Using reclass with Ansible


I was kicked out of the Ansible community, presumably for asking the wrong questions, and therefore I have no interest in developing this adapter anymore. If you use it and have changes, I will take your patch.

Quick start with Ansible

The following steps should get you up and running quickly with reclass and Ansible. Generally, we will be working in /etc/ansible. However, if you are using a source-code checkout of Ansible, you might also want to work inside the ./hacking directory instead.

Or you can also just look into ./examples/ansible of your reclass checkout, where the following steps have already been prepared.

/…/reclass refers to the location of your reclass checkout.

  1. Complete the installation steps described in the installation section.

  2. Symlink /usr/share/reclass/reclass-ansible (or wherever your distro put that file), or /…/reclass/reclass/adapters/ (if running from source) to /etc/ansible/hosts (or ./hacking/hosts).

  3. Copy the two directories nodes and classes from the example subdirectory in the reclass checkout to /etc/ansible

    If you prefer to put those directories elsewhere, you can create /etc/ansible/reclass-config.yml with contents such as:

    storage_type: yaml_fs
    inventory_base_uri: /srv/reclass

    Note that yaml_fs is currently the only supported storage_type, and it’s the default if you don’t set it.

  4. Check out your inventory by invoking

    $ ./hosts --list

    which should return 5 groups in JSON format, and each group has exactly one member localhost.

  1. See the node information for localhost:

    $ ./hosts --host localhost

    This should print a set of keys and values, including a greeting, a colour, and a sub-class called __reclas__.

  2. Execute some ansible commands, e.g.:

    $ ansible -i hosts \* --list-hosts
    $ ansible -i hosts \* -m ping
    $ ansible -i hosts \* -m debug -a 'msg="${greeting}"'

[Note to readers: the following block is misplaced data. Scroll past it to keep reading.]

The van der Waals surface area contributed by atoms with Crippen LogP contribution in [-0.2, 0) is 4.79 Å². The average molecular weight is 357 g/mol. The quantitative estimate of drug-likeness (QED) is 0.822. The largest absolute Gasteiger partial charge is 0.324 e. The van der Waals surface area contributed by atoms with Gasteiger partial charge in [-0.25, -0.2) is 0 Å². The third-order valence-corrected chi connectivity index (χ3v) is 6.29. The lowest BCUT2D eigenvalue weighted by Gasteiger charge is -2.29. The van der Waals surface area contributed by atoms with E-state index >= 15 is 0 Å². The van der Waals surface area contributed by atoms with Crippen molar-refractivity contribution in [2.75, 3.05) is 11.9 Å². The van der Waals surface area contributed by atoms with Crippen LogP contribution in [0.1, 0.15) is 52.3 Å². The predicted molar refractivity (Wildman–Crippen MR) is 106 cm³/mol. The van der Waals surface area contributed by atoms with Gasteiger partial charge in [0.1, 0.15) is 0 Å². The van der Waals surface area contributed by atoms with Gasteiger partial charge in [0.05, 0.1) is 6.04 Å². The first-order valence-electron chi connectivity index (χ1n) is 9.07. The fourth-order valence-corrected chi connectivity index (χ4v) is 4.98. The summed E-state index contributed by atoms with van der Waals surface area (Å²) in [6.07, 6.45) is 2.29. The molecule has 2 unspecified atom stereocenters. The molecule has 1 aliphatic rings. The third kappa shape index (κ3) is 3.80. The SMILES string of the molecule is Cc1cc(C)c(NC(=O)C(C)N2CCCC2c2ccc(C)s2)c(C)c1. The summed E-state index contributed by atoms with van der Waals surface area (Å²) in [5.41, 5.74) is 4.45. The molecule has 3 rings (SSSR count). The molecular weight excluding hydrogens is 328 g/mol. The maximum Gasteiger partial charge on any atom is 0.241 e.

$ ansible -i hosts \* -m setup
    $ ansible-playbook -i hosts test.yml
  3. You can also invoke reclass directly, which gives a slightly different view onto the same data, i.e. before it has been adapted for Ansible:

    $ /…/reclass/ --pretty-print --inventory
    $ /…/reclass/ --pretty-print --nodeinfo localhost

    Or, if reclass is properly installed, just use the reclass command.

Integration with Ansible

The integration between reclass and Ansible is performed through an adapter, and needs not be of our concern too much.

However, Ansible has no concept of “nodes”, “applications”, “parameters”, and “classes”. Therefore it is necessary to explain how those correspond to Ansible. Crudely, the following mapping exists:

reclass concept Ansible concept
nodes hosts
classes groups
applications playbooks
parameters host_vars

reclass does not provide any group_vars because of its node-centric perspective. While class definitions include parameters, those are inherited by the node definitions and hence become node_vars.

reclass also does not provide playbooks, nor does it deal with any of the related Ansible concepts, i.e. vars_files, vars, tasks, handlers, roles, etc..

Let it be said at this point that you’ll probably want to stop using host_vars, group_vars and vars_files altogether, and if only because you should no longer need them, but also because the variable precedence rules of Ansible are full of surprises, at least to me.

reclass‘ Ansible adapter massage the reclass output into Ansible-usable data, namely:

  • Every class in the ancestry of a node becomes a group to Ansible. This is mainly useful to be able to target nodes during interactive use of Ansible, e.g.: